Polosa, Rodu, Caponnetto, Magila, and Raciti have authored the only controlled and randomized study of tobacco harm reduction that compares Nicotine patches, e-cigarettes with nicotine, and those without nicotine. They see E-cigarettes as a great way to reduce the harm of tobacco addictions, for several reasons. First, the traditional materials that make up chewing tobacco or cigarettes, and the materials necessary to use traditional cigarettes do not exist in the electronic cigarette. There is no exposure to ash, tar, and other hazardous chemicals that make up the traditional cigarette. They believe that the risks associated with smokeless tobacco will be similar to electronic cigarettes, and predict that that the mortality of these new products will be 1% of the mortality associated with traditional smoking. They also go on to say that a lot of the fear-mongering of the “smokeless E-cigarettes” comes from websites that lump the electronic cigarette unfairly with its smokeless cigarette counterpart and chewing tobacco. They credit the media for creating a fear campaign when there isn’t any strong medical or health based studies to say the tobacco-less electronic cigarette is just as harmful as the tobacco-based products.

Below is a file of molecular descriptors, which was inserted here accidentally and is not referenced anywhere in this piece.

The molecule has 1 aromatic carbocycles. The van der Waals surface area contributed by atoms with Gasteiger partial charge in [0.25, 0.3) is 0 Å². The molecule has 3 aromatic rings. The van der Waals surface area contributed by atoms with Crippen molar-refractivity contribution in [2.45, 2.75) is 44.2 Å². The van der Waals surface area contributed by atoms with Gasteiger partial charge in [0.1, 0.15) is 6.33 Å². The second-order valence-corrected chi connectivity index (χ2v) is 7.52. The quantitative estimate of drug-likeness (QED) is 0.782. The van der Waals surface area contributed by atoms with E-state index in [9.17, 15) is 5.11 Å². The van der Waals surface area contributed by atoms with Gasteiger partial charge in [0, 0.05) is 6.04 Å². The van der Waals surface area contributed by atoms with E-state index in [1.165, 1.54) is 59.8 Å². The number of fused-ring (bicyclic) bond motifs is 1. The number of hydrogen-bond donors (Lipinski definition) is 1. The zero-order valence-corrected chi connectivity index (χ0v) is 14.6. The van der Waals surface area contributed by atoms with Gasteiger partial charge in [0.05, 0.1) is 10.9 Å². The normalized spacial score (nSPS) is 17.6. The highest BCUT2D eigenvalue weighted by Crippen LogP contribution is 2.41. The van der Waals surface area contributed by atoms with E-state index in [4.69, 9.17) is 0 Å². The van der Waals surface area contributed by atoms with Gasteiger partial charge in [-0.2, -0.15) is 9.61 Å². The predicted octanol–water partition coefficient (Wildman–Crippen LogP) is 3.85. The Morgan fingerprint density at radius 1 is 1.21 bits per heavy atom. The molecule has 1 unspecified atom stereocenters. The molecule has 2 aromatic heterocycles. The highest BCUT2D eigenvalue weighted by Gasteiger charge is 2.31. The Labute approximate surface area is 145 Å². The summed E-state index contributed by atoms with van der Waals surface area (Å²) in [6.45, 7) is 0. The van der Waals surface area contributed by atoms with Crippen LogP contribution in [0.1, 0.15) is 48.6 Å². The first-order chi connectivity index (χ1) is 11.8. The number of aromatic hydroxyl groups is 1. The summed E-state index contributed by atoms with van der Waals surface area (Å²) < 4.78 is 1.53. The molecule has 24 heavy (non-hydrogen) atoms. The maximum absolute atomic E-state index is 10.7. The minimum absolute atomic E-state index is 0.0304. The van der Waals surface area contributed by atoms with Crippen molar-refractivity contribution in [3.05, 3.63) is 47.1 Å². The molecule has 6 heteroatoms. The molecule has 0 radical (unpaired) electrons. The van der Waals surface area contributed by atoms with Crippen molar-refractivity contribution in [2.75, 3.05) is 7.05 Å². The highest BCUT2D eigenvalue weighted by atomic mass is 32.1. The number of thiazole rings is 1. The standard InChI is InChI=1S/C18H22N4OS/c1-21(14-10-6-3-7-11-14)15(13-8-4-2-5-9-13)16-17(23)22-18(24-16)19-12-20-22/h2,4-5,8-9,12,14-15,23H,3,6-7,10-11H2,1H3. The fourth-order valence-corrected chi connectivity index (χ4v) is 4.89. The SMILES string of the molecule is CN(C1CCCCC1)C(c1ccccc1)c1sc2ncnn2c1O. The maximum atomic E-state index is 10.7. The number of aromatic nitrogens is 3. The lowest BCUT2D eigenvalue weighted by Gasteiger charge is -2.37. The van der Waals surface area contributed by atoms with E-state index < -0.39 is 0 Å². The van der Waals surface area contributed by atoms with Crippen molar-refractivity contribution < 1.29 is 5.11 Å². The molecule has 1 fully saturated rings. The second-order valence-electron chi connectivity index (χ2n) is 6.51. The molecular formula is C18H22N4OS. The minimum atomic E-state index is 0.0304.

The McKinney Opinion: I am no smoker, and my exposure to tobacco products is this; I smoked a tobacco pipe once, and have taken a hit on an electronic cigarette. I coughed less from the electronic cigarette, but I also suffered a migraine following the participation. Clearly nicotine is a highly addictive drug, but so is caffeine, and the consequences of cutting both off entirely can lead to harsh and violent reactions by one’s body. If Electronic cigarettes offer a way to slowly reduce the tobacco consumption for people, I don’t see the reason to particularly ban the product. I would argue that it still deserves all the taxation we give traditional tobacco products, and that should be in place for the foreseeable future, until conclusive evidence proves that electronic cigarettes reduces health risks in former smokers. I think banning the product, and banning the advertisement and publicity of the products is a rather “moral” thing to do, in the sense the government is deeming an action immoral. Sure TV ads convince kids to do things. So if we ban cigarette ads, the Dos Equis ads then have to go because they make booze “cool”. Victoria Secret ads shouldn’t be permitted either because they are educating young girls and young women to believe that “lingerie” will make you beautiful or win men over.